"When we first meet Chuck Morgan, he's broken, twisted and confused. And that's what makes him so interesting. Like other intriguing literary heroes, Chuck is at his best after life has knocked him to the ground, forcing him to find a new way to be strong again; damaged maybe, but more confident this time, with a kinder, more open heart." - Jimmie Dale Gilmore, singer, songwriter, guitarist, member of the Flatlanders
"Painfully honest and very funny. I loved this book, but it took a few chapters to start feeling that way. What makes it so memorable and touching is the total honesty. The beginning was incredibly painful to read as a long marriage comes to an abrupt end. What follows is the happy discovery that you can start over at 40+ or any age. In the same way that Lena Dunham has been called the voice of her 20-something generation, Robert Steven Williams strikes me as a genuine voice for the 40-something generation."-J. Beardwood, Amazon.com Reviewer
"An honest portrayal of heartbreak and healing. I laughed a lot and at the same time really felt Chuck's pain as he lost control after his wife's betrayal. I felt like it was happening to me and I couldn't put this book down. I enjoyed the journey as Chuck redefined himself and found his footing as a single man in his 40's. The cast of characters, including a pot smoking rabbi, an overprotective mother and a sexy yoga instructor, was engaging. My Year as a Clown is fast-paced and the diary-like structure of tracking the days worked very well. I heartily recommend this book."- Paul Schwrzbaum, Amazon.com Reviewer
"A very compelling read- Funny, sad, and utterly believable. Launched into the world of the newly single, Chuck takes us along for the ride as he makes the painful separation from his wife and finds his feet as a single man. The characters are believable and, at times, infuriating. You root for Chuck to find happiness and also want to give a hug to some of the women in the story who seem to be adrift. I think that Williams' book gives voice to a life experience that is not often portrayed in fiction and does so with a touching mix of humor and compassion."- Liz, Amazon.com Reviewer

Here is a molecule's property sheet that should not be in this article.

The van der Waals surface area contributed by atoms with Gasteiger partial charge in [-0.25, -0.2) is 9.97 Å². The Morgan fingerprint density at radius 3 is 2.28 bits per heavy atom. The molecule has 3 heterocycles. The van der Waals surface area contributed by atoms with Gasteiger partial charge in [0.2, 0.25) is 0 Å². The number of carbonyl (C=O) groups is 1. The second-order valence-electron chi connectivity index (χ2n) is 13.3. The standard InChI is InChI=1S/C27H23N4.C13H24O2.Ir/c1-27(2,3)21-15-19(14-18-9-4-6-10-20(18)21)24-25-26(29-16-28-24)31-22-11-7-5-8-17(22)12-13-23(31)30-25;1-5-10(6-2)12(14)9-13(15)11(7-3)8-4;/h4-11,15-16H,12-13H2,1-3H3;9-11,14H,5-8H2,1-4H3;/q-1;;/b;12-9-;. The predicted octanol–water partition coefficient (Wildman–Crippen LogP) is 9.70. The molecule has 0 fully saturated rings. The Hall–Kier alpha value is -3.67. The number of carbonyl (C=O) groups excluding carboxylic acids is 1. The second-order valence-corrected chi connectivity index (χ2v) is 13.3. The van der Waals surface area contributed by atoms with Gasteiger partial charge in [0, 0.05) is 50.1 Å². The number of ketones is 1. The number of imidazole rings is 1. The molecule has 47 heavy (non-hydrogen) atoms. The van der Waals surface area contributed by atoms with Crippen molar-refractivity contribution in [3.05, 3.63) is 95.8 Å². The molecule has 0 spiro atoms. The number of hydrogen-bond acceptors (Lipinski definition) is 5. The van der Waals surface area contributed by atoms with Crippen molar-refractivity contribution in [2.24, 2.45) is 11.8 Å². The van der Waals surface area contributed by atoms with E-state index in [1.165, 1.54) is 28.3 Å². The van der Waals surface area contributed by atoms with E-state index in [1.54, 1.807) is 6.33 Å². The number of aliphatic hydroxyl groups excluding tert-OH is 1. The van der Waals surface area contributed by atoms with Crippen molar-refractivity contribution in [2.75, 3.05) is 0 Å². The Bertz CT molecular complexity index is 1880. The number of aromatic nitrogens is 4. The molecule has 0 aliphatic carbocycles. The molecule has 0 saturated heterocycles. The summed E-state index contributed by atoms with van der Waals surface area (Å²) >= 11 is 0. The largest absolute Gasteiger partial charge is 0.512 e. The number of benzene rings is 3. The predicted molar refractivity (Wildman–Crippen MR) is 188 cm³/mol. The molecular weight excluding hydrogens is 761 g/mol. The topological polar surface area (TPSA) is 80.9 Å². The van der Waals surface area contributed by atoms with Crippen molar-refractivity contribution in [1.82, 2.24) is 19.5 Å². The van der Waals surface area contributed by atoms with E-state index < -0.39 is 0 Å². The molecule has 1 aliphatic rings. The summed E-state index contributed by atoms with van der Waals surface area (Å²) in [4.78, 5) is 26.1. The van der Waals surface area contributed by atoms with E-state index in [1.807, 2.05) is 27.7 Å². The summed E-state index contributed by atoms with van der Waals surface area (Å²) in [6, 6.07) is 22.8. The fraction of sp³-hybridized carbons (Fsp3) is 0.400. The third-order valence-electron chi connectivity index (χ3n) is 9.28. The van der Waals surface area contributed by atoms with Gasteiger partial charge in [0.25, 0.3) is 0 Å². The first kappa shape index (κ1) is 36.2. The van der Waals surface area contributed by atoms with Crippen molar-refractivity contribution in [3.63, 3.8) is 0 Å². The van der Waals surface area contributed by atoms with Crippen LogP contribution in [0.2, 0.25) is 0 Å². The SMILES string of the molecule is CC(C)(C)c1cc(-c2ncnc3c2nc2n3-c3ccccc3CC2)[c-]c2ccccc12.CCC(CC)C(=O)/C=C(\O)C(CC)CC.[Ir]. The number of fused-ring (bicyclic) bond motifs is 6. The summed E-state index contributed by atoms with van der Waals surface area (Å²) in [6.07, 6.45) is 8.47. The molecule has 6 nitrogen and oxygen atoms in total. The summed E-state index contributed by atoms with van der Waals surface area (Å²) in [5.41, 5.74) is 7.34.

"Through humor, humility, and honesty, Williams leads us, layer by layer, into the inner workings of the emotionally bruised male. The doubts, the insecurities, the fears: all revealed. Being allowed into the private thoughts and deeds of Chuck effectively evoked several reactions from me: surprise (Do men really put that much effort into trying to decide on attire for a first date?), amusement (The antics between Chuck and the phone as he receives an unexpected call made me laugh out loud.) and sympathy as Chuck attempts to regain some order and happiness in his life. The conversation among characters is believable and the day-by-day chronicling over the course of a year allows the reader to clearly see the development of Chuck's self-understanding and healing as he stumbles, sometimes falls, and then rights himself to face another day."-Sue T., Amazon.com Reviewer
As a writer, Williams was a finalist in the Raymond Carver Short Story Contest and was awarded a Squaw Valley Writers Community Thayer Scholarship. He attended Bread Loaf, Sewanee and the Squaw Valley Writers' Conferences, and worked closely with the esteemed fiction writer, Barry Hannah. His short fiction has appeared in Carve Magazine, The Orange Coast Review, and the anthology Tall Tales and Short Stories Volume II. Additionally, he was the executive producer of the critically acclaimed BOOM! Studios CBGB Comic series, nominated in 2011 for a Harvey Award for Best Anthology. Robert's work has also appeared in Poets & Writers Magazine, Billboard, USA Today and LetterPress, a newsletter for writers. He is also co-author of the best-selling business book, The World's Largest Market.
As a musician, Williams studied songwriting with Rosanne Cash, Jimmie Dale Gilmore, and other top country writers. In 2005, he released the critically acclaimed CD "I Am Not My Job," featuring Rachel Z (Peter Gabriel, Wayne Shorter) and Sloan Wainwright.
Robert's Website: http://www.robertstevenwilliams.com/